Following a tumultuous 2020 in which the pandemic and its associated global lockdowns saw economic activity plunge, the automotive industry would have been looking forward to an encouraging recovery in 2021, were it not for the global semiconductor chip shortage, which has scuppered production schedules around the world.
Worst of all, there doesn’t appear to be an end in sight, with a BMW exec recently describing the situation as “really critical”. According to Reuters, BMW production head Milan Nedeljkovic said that the outlook for the second half of 2021 remained critical. “The … initial assumption, that it will be brought under control fairly soon and be covered more or less in the first half of the year, is difficult,” Nedeljkovic.
Reuters reports that BMW has lost output of around 30 000 units so far this year, with more to follow as production was still being halted at various factories around the world, on a daily or individual shift basis.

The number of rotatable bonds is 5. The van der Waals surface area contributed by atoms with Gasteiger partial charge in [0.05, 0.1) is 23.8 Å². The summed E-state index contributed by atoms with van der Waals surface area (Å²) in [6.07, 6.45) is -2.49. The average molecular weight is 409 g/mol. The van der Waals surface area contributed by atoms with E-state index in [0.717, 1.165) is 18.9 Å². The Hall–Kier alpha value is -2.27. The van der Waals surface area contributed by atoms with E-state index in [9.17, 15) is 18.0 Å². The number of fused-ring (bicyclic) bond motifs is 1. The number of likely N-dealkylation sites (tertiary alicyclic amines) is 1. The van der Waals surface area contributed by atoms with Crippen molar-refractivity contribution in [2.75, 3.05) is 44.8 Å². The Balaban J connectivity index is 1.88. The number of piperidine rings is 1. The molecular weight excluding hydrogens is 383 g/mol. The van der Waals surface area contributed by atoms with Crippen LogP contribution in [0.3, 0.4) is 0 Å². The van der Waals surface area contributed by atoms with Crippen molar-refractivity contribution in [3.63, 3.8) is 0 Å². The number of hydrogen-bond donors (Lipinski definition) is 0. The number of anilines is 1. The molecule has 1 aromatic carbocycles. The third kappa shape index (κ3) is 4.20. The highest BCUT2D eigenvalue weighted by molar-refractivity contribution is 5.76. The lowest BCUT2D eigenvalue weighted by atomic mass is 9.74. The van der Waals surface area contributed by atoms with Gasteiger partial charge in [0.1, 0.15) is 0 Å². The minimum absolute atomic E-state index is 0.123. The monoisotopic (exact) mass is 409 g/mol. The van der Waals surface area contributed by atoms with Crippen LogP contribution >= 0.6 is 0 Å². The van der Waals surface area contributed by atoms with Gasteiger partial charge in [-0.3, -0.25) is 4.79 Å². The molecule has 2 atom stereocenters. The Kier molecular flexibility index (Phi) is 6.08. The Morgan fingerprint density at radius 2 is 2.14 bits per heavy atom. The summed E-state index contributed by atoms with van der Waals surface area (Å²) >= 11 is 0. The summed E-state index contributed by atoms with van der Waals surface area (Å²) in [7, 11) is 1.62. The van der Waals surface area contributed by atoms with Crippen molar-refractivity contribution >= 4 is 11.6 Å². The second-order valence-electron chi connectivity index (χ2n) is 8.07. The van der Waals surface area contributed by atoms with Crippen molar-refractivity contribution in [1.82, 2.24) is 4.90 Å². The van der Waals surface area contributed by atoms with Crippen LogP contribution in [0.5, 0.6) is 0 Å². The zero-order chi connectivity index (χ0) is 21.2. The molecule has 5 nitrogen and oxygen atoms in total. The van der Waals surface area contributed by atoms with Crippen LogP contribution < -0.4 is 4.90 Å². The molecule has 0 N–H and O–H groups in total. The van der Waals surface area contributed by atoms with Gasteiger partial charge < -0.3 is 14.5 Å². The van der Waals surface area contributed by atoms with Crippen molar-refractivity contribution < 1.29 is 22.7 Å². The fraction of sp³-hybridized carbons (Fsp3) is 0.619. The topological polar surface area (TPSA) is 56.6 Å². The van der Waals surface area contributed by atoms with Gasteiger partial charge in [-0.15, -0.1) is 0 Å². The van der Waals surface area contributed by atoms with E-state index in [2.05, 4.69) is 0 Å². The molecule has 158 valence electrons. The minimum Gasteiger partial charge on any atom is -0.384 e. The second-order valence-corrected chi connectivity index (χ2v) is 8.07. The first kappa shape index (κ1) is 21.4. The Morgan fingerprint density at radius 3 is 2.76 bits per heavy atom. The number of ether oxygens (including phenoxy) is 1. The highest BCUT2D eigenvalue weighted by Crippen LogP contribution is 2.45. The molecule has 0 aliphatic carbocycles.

The chip shortage has affected car companies around the globe. According to the Detroit Free Press, “tens of thousands” of new vehicles are sitting in parking lots, waiting to have semiconductor chips installed before they can make their way to dealerships. An industry body believes that the chip shortage will scupper production to the effect of nearly 1,3 million vehicles in 2021, in the US alone. On the other hand, General Motors boss Mary Barra said she believed that the second half of 2021 would see semiconductor chip supplies returning to normal, the Detroit Free Press added.
The semiconductor chip shortage is believed to have been caused by the increased demand for electronic devices that occurred during the COVID-19 pandemic.